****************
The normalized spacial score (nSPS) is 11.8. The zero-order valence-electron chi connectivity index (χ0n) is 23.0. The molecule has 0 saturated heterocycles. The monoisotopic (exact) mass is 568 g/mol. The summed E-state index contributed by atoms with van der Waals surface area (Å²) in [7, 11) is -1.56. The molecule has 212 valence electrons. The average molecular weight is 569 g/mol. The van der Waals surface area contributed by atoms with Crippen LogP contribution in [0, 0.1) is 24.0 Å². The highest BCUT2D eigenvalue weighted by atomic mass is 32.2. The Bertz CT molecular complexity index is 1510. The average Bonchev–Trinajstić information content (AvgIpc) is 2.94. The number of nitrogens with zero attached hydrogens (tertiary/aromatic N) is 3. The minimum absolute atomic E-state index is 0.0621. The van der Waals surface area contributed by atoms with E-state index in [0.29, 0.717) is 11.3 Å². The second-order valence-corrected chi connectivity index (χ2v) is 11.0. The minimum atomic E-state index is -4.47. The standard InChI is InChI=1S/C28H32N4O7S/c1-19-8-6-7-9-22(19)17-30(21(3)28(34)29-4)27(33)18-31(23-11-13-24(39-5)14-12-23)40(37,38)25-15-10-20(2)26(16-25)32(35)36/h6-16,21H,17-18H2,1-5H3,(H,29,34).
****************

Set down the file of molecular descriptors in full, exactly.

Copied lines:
The normalized spacial score (nSPS) is 11.8. The zero-order valence-electron chi connectivity index (χ0n) is 23.0. The molecule has 0 saturated heterocycles. The monoisotopic (exact) mass is 568 g/mol. The summed E-state index contributed by atoms with van der Waals surface area (Å²) in [7, 11) is -1.56. The molecule has 212 valence electrons. The average molecular weight is 569 g/mol. The van der Waals surface area contributed by atoms with Crippen LogP contribution in [0, 0.1) is 24.0 Å². The highest BCUT2D eigenvalue weighted by atomic mass is 32.2. The Bertz CT molecular complexity index is 1510. The average Bonchev–Trinajstić information content (AvgIpc) is 2.94. The number of nitrogens with zero attached hydrogens (tertiary/aromatic N) is 3. The minimum absolute atomic E-state index is 0.0621. The van der Waals surface area contributed by atoms with E-state index in [0.29, 0.717) is 11.3 Å². The second-order valence-corrected chi connectivity index (χ2v) is 11.0. The minimum atomic E-state index is -4.47. The standard InChI is InChI=1S/C28H32N4O7S/c1-19-8-6-7-9-22(19)17-30(21(3)28(34)29-4)27(33)18-31(23-11-13-24(39-5)14-12-23)40(37,38)25-15-10-20(2)26(16-25)32(35)36/h6-16,21H,17-18H2,1-5H3,(H,29,34).